Building on these first experiences, we realized that environmental performance management is not just about our customers, but that it is also something we need to in-build in our institution, in our governance, in our strategy, in our operations… This is why, in 2017, we formalized a more detailed Sustainable Banking Policy, furthering it in 2022 with an ESG Policy (focusing more on the risk assessment dimension).

We also seek to raise awareness and build capacities of our staff, to make sure that they have internalized the topic, so that they can speak to clients. Environmental issues are integrated in our staff induction training and in the regular refresher trainings that we conduct. When they sell a Clean Energy loan, our staff can use their knowledge on emissions and pollution. When they sell a housing loan, they can advise the client on where and how to build their house to have more resistant houses. To inculcate this environmentally-responsible mindset, we have also developed a Green Protocol, which provides the staff with guidelines on how they can reduce their ecological footprint at head office and branch level (eg. by switching off the lights/fans/AC when not in use, by using reusable lunch boxes and water bottle instead of disposable plastic ones, by walking, cycling or using public transportations, etc.). We have selected and trained Green Champions in each department and branch – these Champions are in charge of promoting and reporting on environmental practices in their team. Every year, each branch is audited by our internal auditors on its environmental performance. Based on our Green Audit criteria (reduction of paper/energy/water consumption, waste management, sapling plantations, clean energy loan promotion, staff training…), each branch then receives a score. And on the World Environment Day every year, we provide gold, silver and bronze “green” awards to the best-performing branches!

Finally, we take the opportunity of specific events, like the World Environment Day, the World Water Day, the Environmental Week, to conduct awareness-raising activities for both our staff and customers, using posters, jingles, songs, games, contests, demonstrations, etc.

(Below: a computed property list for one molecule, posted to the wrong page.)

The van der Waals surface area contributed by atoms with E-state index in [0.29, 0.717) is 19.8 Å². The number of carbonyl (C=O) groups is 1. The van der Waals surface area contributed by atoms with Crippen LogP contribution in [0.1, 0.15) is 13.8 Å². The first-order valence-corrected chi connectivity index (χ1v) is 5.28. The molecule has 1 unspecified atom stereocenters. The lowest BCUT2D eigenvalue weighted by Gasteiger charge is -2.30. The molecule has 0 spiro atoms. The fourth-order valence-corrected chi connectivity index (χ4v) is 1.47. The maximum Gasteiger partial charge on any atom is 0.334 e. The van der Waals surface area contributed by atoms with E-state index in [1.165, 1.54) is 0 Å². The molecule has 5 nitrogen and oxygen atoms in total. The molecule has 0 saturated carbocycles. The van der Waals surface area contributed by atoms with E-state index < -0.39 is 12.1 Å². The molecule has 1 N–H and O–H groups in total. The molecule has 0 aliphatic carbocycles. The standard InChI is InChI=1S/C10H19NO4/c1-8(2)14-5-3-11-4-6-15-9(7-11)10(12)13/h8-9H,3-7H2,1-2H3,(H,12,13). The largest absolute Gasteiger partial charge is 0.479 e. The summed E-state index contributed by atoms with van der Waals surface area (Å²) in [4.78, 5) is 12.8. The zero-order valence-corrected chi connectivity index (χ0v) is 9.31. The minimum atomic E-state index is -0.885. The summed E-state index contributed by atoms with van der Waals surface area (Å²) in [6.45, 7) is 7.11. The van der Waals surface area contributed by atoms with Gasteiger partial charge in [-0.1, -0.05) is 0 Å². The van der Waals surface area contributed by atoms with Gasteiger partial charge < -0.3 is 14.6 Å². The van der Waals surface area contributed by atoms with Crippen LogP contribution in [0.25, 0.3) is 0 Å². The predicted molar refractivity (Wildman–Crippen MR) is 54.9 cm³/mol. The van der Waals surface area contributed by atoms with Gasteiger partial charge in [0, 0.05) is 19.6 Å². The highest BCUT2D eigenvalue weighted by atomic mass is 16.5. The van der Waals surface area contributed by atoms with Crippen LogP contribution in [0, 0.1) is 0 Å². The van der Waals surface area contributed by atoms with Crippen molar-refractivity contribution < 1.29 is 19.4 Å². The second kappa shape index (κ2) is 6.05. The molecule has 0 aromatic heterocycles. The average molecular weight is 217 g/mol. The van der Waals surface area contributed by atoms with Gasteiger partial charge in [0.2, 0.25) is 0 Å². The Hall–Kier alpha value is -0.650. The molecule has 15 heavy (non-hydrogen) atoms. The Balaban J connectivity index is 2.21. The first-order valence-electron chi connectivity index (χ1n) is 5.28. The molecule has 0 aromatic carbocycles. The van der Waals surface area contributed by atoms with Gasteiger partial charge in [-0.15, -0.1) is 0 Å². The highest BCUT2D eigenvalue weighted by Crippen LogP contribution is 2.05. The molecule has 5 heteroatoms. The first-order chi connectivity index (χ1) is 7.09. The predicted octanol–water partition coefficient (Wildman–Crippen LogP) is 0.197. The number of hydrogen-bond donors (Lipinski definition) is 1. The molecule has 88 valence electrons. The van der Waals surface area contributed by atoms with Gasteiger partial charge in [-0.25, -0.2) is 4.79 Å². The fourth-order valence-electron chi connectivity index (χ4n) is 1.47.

4. What are the results so far?

We have reached over 300,000 customers with our clean energy products! And these solutions have generated positive outcomes for our clients. The independent outcome assessment that we conducted have shown that solar solutions have helped reducing energy expenditures, and in some cases developing extra income-generating activities, for instance for women who can work at night. Improved cookstoves with pellets have saved time for women who used to collect firewood, and have reduced health issues due to black smoke.

The Solar Entrepreneur project has also enabled over 100 young men and women to develop an income-generating activity and increase access to solar solutions.

Cumulatively, this is 180 thousand tons of CO2-equivalents that have been avoided thanks to our clean energy products.

In the frame of our Agri-entrepreneur project, we have trained around 40 young men and women for a 45-day training. As of today, 20 of them have successfully started an agri-shop to promote environmental technologies and practices in villages.

Farmers that are part of Farmers Producer Companies promoted by ESAF are also making a gradual shift to adopt organic farming practices, based on the inputs received during training sessions.

Every year, 100,000 saplings are planted by our customers thanks to our World Environment Day initiative.

"We believe that we have a role to educate."

5. What lessons have you learned from these experiences?